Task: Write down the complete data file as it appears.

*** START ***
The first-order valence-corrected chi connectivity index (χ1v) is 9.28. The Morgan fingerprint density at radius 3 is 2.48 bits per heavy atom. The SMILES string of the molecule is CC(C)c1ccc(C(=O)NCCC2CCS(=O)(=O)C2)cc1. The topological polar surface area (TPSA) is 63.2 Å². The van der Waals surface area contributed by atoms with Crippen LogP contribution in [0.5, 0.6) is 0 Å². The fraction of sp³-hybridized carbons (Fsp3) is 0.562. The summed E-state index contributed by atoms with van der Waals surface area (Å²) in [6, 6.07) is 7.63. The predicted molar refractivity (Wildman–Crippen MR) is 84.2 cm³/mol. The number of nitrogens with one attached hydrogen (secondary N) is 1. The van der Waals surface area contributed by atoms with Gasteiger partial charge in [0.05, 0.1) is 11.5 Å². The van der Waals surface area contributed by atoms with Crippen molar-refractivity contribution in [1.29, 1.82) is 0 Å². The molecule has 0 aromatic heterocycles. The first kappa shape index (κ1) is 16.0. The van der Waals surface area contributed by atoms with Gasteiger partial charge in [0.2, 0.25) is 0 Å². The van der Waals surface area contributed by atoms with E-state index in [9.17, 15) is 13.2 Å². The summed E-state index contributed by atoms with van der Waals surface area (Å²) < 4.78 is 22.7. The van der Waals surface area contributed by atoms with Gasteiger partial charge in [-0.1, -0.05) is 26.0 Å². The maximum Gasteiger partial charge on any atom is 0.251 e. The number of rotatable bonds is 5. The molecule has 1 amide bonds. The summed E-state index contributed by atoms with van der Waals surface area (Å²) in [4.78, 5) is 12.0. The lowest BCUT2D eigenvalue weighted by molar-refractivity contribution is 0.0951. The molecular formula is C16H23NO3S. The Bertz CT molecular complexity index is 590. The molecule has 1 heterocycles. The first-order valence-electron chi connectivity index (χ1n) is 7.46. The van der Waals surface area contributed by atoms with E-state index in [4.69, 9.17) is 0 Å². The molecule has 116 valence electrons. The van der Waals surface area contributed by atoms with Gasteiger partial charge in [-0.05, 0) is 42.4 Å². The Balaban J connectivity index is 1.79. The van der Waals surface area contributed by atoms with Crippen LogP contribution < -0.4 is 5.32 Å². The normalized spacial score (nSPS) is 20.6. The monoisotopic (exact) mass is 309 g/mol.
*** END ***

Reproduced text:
The first-order valence-corrected chi connectivity index (χ1v) is 9.28. The Morgan fingerprint density at radius 3 is 2.48 bits per heavy atom. The SMILES string of the molecule is CC(C)c1ccc(C(=O)NCCC2CCS(=O)(=O)C2)cc1. The topological polar surface area (TPSA) is 63.2 Å². The van der Waals surface area contributed by atoms with Crippen LogP contribution in [0.5, 0.6) is 0 Å². The fraction of sp³-hybridized carbons (Fsp3) is 0.562. The summed E-state index contributed by atoms with van der Waals surface area (Å²) in [6, 6.07) is 7.63. The predicted molar refractivity (Wildman–Crippen MR) is 84.2 cm³/mol. The number of nitrogens with one attached hydrogen (secondary N) is 1. The van der Waals surface area contributed by atoms with Gasteiger partial charge in [0.05, 0.1) is 11.5 Å². The van der Waals surface area contributed by atoms with Crippen molar-refractivity contribution in [1.29, 1.82) is 0 Å². The molecule has 0 aromatic heterocycles. The first kappa shape index (κ1) is 16.0. The van der Waals surface area contributed by atoms with Gasteiger partial charge in [0.2, 0.25) is 0 Å². The van der Waals surface area contributed by atoms with E-state index in [9.17, 15) is 13.2 Å². The summed E-state index contributed by atoms with van der Waals surface area (Å²) < 4.78 is 22.7. The van der Waals surface area contributed by atoms with Gasteiger partial charge in [-0.1, -0.05) is 26.0 Å². The maximum Gasteiger partial charge on any atom is 0.251 e. The number of rotatable bonds is 5. The molecule has 1 amide bonds. The summed E-state index contributed by atoms with van der Waals surface area (Å²) in [4.78, 5) is 12.0. The lowest BCUT2D eigenvalue weighted by molar-refractivity contribution is 0.0951. The molecular formula is C16H23NO3S. The Bertz CT molecular complexity index is 590. The molecule has 1 heterocycles. The first-order valence-electron chi connectivity index (χ1n) is 7.46. The van der Waals surface area contributed by atoms with E-state index in [4.69, 9.17) is 0 Å². The molecule has 116 valence electrons. The van der Waals surface area contributed by atoms with Gasteiger partial charge in [-0.05, 0) is 42.4 Å². The Balaban J connectivity index is 1.79. The van der Waals surface area contributed by atoms with Crippen LogP contribution < -0.4 is 5.32 Å². The normalized spacial score (nSPS) is 20.6. The monoisotopic (exact) mass is 309 g/mol.